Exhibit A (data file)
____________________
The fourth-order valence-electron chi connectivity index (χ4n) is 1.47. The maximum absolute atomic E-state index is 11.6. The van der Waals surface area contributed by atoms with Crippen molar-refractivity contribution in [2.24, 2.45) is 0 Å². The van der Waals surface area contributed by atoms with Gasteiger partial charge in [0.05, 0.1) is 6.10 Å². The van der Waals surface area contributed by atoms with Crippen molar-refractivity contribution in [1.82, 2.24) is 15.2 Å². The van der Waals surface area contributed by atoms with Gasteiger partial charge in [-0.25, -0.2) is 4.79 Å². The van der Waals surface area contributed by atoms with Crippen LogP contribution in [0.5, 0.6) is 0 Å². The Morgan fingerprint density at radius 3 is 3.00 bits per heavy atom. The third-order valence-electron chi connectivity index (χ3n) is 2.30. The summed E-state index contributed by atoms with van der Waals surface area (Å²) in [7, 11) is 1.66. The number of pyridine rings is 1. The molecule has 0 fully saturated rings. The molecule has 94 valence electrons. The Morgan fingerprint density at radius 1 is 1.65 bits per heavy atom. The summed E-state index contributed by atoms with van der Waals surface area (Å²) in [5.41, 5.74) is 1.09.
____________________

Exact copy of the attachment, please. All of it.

The fourth-order valence-electron chi connectivity index (χ4n) is 1.47. The maximum absolute atomic E-state index is 11.6. The van der Waals surface area contributed by atoms with Crippen molar-refractivity contribution in [2.24, 2.45) is 0 Å². The van der Waals surface area contributed by atoms with Gasteiger partial charge in [0.05, 0.1) is 6.10 Å². The van der Waals surface area contributed by atoms with Crippen molar-refractivity contribution in [1.82, 2.24) is 15.2 Å². The van der Waals surface area contributed by atoms with Gasteiger partial charge in [-0.25, -0.2) is 4.79 Å². The van der Waals surface area contributed by atoms with Crippen LogP contribution in [0.5, 0.6) is 0 Å². The Morgan fingerprint density at radius 3 is 3.00 bits per heavy atom. The third-order valence-electron chi connectivity index (χ3n) is 2.30. The summed E-state index contributed by atoms with van der Waals surface area (Å²) in [7, 11) is 1.66. The number of pyridine rings is 1. The molecule has 0 fully saturated rings. The molecule has 94 valence electrons. The Morgan fingerprint density at radius 1 is 1.65 bits per heavy atom. The summed E-state index contributed by atoms with van der Waals surface area (Å²) in [5.41, 5.74) is 1.09.